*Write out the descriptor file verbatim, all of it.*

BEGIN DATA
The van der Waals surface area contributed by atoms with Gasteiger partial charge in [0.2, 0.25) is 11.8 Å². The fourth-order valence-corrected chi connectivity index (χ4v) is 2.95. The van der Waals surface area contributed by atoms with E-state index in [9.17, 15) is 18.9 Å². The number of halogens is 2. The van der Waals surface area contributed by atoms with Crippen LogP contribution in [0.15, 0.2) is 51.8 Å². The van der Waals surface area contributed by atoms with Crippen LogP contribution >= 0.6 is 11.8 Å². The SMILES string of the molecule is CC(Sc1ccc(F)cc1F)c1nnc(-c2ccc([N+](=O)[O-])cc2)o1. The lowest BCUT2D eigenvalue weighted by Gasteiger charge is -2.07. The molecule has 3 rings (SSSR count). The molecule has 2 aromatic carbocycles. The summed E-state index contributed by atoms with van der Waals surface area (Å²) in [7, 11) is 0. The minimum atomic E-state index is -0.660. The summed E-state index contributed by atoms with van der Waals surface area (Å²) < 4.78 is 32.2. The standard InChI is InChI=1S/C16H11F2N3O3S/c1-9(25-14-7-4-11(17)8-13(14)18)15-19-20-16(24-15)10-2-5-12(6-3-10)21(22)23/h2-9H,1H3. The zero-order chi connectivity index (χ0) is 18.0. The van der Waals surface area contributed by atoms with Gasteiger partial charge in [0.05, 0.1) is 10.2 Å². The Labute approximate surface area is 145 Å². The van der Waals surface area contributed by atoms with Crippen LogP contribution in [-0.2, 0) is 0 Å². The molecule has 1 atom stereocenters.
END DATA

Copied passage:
The van der Waals surface area contributed by atoms with Gasteiger partial charge in [0.2, 0.25) is 11.8 Å². The fourth-order valence-corrected chi connectivity index (χ4v) is 2.95. The van der Waals surface area contributed by atoms with E-state index in [9.17, 15) is 18.9 Å². The number of halogens is 2. The van der Waals surface area contributed by atoms with Crippen LogP contribution in [0.15, 0.2) is 51.8 Å². The van der Waals surface area contributed by atoms with Crippen LogP contribution >= 0.6 is 11.8 Å². The SMILES string of the molecule is CC(Sc1ccc(F)cc1F)c1nnc(-c2ccc([N+](=O)[O-])cc2)o1. The lowest BCUT2D eigenvalue weighted by Gasteiger charge is -2.07. The molecule has 3 rings (SSSR count). The molecule has 2 aromatic carbocycles. The summed E-state index contributed by atoms with van der Waals surface area (Å²) in [7, 11) is 0. The minimum atomic E-state index is -0.660. The summed E-state index contributed by atoms with van der Waals surface area (Å²) < 4.78 is 32.2. The standard InChI is InChI=1S/C16H11F2N3O3S/c1-9(25-14-7-4-11(17)8-13(14)18)15-19-20-16(24-15)10-2-5-12(6-3-10)21(22)23/h2-9H,1H3. The zero-order chi connectivity index (χ0) is 18.0. The van der Waals surface area contributed by atoms with Gasteiger partial charge in [0.05, 0.1) is 10.2 Å². The Labute approximate surface area is 145 Å². The van der Waals surface area contributed by atoms with Crippen LogP contribution in [-0.2, 0) is 0 Å². The molecule has 1 atom stereocenters.